The author chronicles the development of a rural prairie community from settlement (in 1817) through its first six decades; from the egalitarian conditions of the frontier to classes of owner-operators, tenants and hired laborers. Faragher, associate professor of history at Mount Holyoke College, has written an engaging social history of Sugar Creek in Sangamon County, Ill. Early emigrants found the prairie a threatening environment and settled at the edge of woodlands; within 20 years they had created a distinctive rural landscape. The author examines the family and kinship network in a patriarchal society and the nature of community life; he traces the progress of agriculture, from subsistence to commercial, and the decline of home industries. The sustaining elements of rural community, he finds, are local governance, churches and kinship. Here, succinctly set out, is the American prairie experience. Illustrations. (January 14)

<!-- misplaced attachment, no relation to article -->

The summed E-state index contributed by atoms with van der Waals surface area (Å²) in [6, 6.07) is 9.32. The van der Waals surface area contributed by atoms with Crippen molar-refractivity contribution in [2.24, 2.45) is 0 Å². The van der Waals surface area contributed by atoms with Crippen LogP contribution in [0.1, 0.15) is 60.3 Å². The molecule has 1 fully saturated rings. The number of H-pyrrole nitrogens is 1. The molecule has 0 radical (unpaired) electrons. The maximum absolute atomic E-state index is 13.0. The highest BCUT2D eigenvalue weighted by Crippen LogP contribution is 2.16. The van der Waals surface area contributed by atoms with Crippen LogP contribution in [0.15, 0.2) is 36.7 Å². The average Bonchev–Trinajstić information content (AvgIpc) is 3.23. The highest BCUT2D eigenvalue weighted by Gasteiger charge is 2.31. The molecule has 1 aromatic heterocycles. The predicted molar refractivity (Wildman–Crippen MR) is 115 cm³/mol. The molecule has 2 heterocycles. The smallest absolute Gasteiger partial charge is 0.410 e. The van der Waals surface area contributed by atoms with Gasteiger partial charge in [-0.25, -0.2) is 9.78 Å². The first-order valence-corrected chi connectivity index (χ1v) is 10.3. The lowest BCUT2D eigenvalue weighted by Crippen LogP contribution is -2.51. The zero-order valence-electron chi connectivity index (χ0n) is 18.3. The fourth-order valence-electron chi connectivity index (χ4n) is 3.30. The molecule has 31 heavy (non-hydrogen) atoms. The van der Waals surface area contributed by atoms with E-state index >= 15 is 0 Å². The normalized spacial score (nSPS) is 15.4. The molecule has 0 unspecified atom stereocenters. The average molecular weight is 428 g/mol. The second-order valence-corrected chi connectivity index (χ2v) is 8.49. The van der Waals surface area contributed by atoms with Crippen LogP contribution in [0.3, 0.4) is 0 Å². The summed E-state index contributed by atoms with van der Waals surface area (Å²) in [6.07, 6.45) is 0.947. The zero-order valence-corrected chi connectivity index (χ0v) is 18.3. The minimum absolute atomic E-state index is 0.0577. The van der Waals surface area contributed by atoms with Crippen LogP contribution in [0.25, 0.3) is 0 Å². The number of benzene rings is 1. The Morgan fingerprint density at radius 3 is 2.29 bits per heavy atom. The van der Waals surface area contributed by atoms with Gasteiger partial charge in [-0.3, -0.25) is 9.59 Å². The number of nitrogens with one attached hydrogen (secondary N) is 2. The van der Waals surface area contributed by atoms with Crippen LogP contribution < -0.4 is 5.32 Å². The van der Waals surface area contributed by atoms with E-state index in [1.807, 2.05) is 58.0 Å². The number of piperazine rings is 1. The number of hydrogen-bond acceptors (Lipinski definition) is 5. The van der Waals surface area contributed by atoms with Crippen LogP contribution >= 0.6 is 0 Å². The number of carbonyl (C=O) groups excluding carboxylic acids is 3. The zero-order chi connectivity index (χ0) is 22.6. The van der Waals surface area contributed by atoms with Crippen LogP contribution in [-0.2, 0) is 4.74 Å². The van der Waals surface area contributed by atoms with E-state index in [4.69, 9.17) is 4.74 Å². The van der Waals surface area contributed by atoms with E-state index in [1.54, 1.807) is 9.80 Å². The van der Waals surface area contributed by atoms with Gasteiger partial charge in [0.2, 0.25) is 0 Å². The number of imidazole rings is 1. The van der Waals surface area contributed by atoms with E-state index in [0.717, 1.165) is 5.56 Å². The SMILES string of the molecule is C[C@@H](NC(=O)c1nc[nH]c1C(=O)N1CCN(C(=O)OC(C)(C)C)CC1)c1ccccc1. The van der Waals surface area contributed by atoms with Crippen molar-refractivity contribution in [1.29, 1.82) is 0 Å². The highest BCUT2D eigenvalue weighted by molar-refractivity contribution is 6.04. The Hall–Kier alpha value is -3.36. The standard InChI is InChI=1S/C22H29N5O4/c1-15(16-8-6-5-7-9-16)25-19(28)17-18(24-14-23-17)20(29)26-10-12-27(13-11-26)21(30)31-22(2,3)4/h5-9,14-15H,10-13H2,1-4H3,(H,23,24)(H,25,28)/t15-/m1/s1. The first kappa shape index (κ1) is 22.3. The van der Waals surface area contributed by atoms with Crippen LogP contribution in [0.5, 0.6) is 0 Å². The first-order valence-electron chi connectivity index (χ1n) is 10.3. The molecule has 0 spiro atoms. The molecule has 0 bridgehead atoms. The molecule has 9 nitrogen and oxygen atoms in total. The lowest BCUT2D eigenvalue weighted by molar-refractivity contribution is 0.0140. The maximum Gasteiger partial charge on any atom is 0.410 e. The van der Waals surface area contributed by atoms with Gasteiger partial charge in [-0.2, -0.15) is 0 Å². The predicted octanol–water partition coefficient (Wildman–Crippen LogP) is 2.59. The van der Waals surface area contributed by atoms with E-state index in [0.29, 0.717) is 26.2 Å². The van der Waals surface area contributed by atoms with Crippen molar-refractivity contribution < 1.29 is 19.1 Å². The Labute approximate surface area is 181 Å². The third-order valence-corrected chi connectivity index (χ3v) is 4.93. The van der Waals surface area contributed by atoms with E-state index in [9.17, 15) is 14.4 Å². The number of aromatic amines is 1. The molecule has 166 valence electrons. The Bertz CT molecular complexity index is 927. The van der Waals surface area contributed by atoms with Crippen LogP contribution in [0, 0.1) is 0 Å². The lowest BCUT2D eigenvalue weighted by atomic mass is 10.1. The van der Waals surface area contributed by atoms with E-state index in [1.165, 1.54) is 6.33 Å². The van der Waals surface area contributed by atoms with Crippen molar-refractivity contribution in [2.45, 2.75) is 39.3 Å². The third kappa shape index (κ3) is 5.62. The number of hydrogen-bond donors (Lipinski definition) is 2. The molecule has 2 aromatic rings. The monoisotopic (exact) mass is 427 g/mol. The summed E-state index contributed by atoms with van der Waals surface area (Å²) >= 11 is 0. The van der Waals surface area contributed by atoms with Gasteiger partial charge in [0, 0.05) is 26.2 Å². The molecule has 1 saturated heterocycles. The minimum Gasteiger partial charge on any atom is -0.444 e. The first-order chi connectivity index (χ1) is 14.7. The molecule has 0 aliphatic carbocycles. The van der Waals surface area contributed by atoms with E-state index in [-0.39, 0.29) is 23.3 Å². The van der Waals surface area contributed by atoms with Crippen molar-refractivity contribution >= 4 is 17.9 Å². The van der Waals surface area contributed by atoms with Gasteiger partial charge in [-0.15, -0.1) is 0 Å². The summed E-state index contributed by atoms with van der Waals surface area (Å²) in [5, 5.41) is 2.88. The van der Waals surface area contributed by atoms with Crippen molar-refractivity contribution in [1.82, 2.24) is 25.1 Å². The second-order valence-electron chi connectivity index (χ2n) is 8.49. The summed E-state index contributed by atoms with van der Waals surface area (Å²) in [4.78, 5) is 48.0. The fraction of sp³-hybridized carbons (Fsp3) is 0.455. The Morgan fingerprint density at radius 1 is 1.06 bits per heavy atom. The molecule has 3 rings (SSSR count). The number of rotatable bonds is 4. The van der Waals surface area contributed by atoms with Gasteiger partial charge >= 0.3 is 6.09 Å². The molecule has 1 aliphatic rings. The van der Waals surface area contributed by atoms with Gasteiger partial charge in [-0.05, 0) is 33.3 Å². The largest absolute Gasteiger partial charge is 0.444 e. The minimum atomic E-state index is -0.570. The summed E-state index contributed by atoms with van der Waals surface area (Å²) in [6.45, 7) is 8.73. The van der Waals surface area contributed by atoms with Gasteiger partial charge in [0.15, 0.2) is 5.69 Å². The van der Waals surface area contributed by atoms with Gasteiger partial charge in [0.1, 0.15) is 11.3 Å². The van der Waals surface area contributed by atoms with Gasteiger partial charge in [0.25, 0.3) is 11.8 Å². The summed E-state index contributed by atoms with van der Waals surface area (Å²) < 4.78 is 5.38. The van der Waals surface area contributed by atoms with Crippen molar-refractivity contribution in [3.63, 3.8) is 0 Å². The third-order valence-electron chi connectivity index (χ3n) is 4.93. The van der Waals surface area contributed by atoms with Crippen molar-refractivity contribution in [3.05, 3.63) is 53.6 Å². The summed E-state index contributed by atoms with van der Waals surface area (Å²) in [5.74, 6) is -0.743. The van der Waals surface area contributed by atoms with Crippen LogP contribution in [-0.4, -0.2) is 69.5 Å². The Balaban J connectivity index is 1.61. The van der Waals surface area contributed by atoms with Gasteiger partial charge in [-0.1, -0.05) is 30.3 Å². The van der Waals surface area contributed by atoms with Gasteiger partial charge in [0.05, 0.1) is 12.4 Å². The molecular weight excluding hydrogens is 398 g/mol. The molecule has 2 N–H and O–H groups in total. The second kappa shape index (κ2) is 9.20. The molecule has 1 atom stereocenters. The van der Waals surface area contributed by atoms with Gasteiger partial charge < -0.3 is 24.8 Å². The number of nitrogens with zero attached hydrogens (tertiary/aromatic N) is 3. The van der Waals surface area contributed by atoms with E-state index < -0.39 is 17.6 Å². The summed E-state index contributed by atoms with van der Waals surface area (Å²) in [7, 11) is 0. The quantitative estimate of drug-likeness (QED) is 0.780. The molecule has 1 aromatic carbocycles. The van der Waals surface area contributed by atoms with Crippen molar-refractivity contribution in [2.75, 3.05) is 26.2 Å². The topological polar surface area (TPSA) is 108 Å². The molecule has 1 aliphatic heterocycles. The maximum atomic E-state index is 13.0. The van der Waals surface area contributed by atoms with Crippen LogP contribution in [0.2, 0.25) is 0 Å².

Reviewed on: 01/01/1987 Release date: 01/01/1987 Genre:
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